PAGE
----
2 expert reviews - 0 user reviews
We have collected 2 reviews of the Panasonic DMP-BDT300. Experts rate Panasonic DMP-BDT300 9/10. Reviewsor.com helps you find reviews, best prices, user reviews of the Panasonic DMP-BDT300 and Panasonic Blu-ray players.
The DMP-BDT300 was Panasonic's premium Blu-ray player at launch and the two-tone styling and rugged build have a whiff of quality. The price has eroded a little, so look out for deals. As well as 3D playback, this machine has several picture enhancing technologies onboard and great connections. The second HDMI output could be invaluable if your AV receiver pre-dates HDMI v1.4 switching, as it means you can send 3D images to your TV, while piping high-resolution audio to your amp. It's also the only deck with an SD card slot, which is great news for video camera users looking for a quick way to watch AVC HD files in hi-def on a TV. The online Viera Link apps are limited to YouTube, Picasa and the like, and its DLNA streaming talents cover pictures and video, not music. More frustrating is the user interface, which feels long-winded against other machines. On the plus side, the remote is very well designed and Panasonic has improved the disc bootup times considerably. This deck scores highest where it counts and picture quality in 3D is bold, bright and clearly three dimensional. As always, the picture is softer and darker in 3D mode, but the deck copes well to provide a relatively vivid image.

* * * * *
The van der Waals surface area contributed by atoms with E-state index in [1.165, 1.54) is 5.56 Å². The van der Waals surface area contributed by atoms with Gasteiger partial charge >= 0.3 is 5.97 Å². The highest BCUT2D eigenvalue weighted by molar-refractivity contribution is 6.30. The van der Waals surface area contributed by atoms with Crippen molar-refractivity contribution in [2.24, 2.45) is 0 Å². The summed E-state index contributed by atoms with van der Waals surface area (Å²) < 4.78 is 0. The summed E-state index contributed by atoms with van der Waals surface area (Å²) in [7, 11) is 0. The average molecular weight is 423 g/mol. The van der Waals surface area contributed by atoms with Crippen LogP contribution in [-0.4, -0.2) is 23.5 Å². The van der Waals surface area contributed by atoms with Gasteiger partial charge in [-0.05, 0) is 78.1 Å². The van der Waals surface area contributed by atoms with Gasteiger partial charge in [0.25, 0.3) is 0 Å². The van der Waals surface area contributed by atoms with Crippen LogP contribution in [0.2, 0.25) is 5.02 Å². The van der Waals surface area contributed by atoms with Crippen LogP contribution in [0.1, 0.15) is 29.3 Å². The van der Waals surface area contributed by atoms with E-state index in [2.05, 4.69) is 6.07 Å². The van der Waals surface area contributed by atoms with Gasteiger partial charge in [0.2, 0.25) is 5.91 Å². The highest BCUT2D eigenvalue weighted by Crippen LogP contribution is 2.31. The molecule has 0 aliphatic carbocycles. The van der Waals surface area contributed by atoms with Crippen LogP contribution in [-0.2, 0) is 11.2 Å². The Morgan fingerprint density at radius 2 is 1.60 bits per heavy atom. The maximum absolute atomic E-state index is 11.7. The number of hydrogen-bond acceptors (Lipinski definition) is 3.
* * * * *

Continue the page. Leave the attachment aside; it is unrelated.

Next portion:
After the tests of the two 3D TVS (the Samsung UE46C7700 then the Panasonic Viera TX-P50VT20) here's the first 3D player. The DMP-BDT300 is the 2010 innovation from Panasonic and deserves an in-depth test. Making its first appearance for Panasonic on the BD65 player, the SD card reader on the front of the DMP-BDT300 includes the SDXC standard. These new memory cards are gradually arriving on the market. Of course, the player is still SD and SDHC compatible. To its right, there's a USB connector to link up a storage device. Unfortunately, it only supports the FAT32 format. This means you're restricted to files under 2 GB. In any case, even if we leave the lack of NTFS compatibility to one side, the multimedia player is mediocre. The list of formats supported is short: JPEGs (images), MP3s (music) with Tag support and DivX5 and 6 in SD and HD (video). The DivX 6 1080p is very good up to 34Mbps. As of encoding at 38Mbps and upwards, jerkiness is more and more visible. These files come in AVI or DivX containers with various audio tracks and subtitle formats. External SRT and SUB subtitles are also supported but you can't synchronise them when the audio is out of sync.